“Things are getting worse not better. I think I might be passive depressive”, Art Freeman

Thinking about the upcoming treat of Robert singing “Honeybun” in #Damsel (you know we should be hearing about that imminently) had me reminiscing about Art and “Chokin’ on Dust”.  I just adore this film – so I thought I would kickstart Monday with a little walk down memory lane with Art.

Robert on playing Art

“It’s that you can never tell if it is supposed to be funny or whether you are supposed to like, and it’s not even like a sort of kind of black comedy, it’s like… I don’t know, it’s just something really weird. Because in a lot of ways, Art’s a completely unsympathetic character, he’s just like a whining idiot. But at the same time, like, you know, you watch so many movies where there’s a character arc where, you know you end up you’re an ‘everyman’ but then you sort of struggle through your problems and then you end up being great to the end, but hardly anybody does anything worthwhile in their lives…” (during a Q&A session in Austin Film Festival)

Art Freeman was definitely a hint at the type of characters Rob was hoping to play.  And haven’t we been treated to some great performances.  And speaking of treated – how great was the BTS footage that was shared, especially since BTS footage leads to gifs – like the ones below:

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October 14th, 2016 / 2 Comments

Happy Friday all, no better way to celebrate than with some gorgeous smiling/laughing Rob!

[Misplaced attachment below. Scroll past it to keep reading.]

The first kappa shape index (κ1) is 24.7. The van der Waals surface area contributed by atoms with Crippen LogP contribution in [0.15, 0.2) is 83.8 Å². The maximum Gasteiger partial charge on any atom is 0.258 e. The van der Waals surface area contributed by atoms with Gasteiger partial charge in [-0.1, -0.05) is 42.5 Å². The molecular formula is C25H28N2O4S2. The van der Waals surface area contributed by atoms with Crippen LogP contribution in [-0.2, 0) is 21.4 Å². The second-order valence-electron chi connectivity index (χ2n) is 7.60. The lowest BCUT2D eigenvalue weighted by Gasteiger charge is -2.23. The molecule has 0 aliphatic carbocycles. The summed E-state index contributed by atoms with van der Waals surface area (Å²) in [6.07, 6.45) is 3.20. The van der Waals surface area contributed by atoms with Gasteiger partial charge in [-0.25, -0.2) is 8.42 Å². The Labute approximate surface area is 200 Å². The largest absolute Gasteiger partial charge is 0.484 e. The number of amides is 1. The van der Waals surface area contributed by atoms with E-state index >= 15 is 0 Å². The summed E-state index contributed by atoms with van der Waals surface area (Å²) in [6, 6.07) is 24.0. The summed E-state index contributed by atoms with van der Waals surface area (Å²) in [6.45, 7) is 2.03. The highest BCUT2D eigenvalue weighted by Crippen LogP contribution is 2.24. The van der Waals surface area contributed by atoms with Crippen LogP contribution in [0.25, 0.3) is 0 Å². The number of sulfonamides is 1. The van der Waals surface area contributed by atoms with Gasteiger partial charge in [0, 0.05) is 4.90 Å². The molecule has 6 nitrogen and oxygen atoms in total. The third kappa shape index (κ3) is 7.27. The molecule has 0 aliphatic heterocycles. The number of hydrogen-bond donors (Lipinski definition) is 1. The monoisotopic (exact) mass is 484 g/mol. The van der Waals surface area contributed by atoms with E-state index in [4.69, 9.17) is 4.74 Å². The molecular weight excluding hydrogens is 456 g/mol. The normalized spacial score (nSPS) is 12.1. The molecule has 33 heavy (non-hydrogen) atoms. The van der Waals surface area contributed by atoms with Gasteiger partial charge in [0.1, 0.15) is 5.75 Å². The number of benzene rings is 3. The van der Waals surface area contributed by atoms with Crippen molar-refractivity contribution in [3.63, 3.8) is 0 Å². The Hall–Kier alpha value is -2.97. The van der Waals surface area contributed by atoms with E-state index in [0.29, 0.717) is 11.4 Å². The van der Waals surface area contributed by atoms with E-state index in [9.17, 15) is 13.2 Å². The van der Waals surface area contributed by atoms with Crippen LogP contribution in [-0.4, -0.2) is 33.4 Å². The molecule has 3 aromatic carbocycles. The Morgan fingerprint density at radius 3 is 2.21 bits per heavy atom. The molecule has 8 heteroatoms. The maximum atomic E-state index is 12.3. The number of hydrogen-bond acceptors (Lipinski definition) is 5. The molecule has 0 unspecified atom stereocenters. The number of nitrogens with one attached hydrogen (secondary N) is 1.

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September 23rd, 2016 / 1 Comment

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I just LOVE this little music video for Choking On The Dust.  Has been too long since I have appreciated it…


July 10th, 2016 / 1 Comment

Adore him…

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All of these beautiful stills thanks to David Gilligan.

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RPAustralia Exclusive Interview

Watch our interviews with Rob. You can check out our other interviews with David Michod, Liz Watts & David Linde at our dedicated film page for The Rover

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Rob’s Contact Details
UK Agents - Curtis Brown Group

Haymarket House, 28 - 29 Haymarket, London SW1Y 4SP, UK

US Agents - William Morris Endeavor (WME Entertainment)

9601 Wilshire Blvd, 8th Floor, Beverly Hills, CA 90210, USA

Rob’s Films
Mickey17 Role: Mickey17
Director: Bong Joon Ho
Release Date: 31 January 2025 (US). | Post-Production since 22 December 2022. Check out all upcoming release dates at our Film Page by clicking on News below

The Batman Role: Bruce Wayne | Batman
Director: Matt Reeves
Release Date: Aust: 3 March 2022 | US: 4 March 2022. Check out all upcoming release dates at our Film Page by clicking on News below

Tenet Role: Neil
Director: Christopher Nolan
Release Date: 26 August 2020. For DVD release dates head to our dedicated film page by clicking "News" below.

The Lighthouse Role: Ephraim Winslow
Director: Robert Eggers
Release Date: Screened at TIFF Sept 2019 | US 18 Oct 2019 - DVD releases at Film Page - click News below

Information for all of Robert's past films can also be found at RPAU's individual film pages by clicking photo below.